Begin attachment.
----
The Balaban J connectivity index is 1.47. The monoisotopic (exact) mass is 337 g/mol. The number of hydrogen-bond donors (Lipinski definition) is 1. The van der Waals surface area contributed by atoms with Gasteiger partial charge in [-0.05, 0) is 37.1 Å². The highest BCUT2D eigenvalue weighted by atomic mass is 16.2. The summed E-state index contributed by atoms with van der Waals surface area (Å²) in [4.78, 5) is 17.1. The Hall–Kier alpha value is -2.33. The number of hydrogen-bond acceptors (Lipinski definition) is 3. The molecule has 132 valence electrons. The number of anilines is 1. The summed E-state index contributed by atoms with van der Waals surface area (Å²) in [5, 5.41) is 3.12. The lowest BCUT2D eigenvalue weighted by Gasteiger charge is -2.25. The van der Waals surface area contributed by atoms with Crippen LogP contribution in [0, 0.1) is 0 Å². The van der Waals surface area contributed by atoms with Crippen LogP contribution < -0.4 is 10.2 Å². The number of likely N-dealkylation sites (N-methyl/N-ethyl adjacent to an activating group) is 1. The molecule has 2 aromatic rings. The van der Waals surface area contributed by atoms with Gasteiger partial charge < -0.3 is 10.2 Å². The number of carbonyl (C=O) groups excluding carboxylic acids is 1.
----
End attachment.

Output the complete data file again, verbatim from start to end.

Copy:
The Balaban J connectivity index is 1.47. The monoisotopic (exact) mass is 337 g/mol. The number of hydrogen-bond donors (Lipinski definition) is 1. The van der Waals surface area contributed by atoms with Gasteiger partial charge in [-0.05, 0) is 37.1 Å². The highest BCUT2D eigenvalue weighted by atomic mass is 16.2. The summed E-state index contributed by atoms with van der Waals surface area (Å²) in [4.78, 5) is 17.1. The Hall–Kier alpha value is -2.33. The number of hydrogen-bond acceptors (Lipinski definition) is 3. The molecule has 132 valence electrons. The number of anilines is 1. The summed E-state index contributed by atoms with van der Waals surface area (Å²) in [5, 5.41) is 3.12. The lowest BCUT2D eigenvalue weighted by Gasteiger charge is -2.25. The van der Waals surface area contributed by atoms with Crippen LogP contribution in [0, 0.1) is 0 Å². The van der Waals surface area contributed by atoms with Crippen LogP contribution < -0.4 is 10.2 Å². The number of likely N-dealkylation sites (N-methyl/N-ethyl adjacent to an activating group) is 1. The molecule has 2 aromatic rings. The van der Waals surface area contributed by atoms with Gasteiger partial charge < -0.3 is 10.2 Å². The number of carbonyl (C=O) groups excluding carboxylic acids is 1.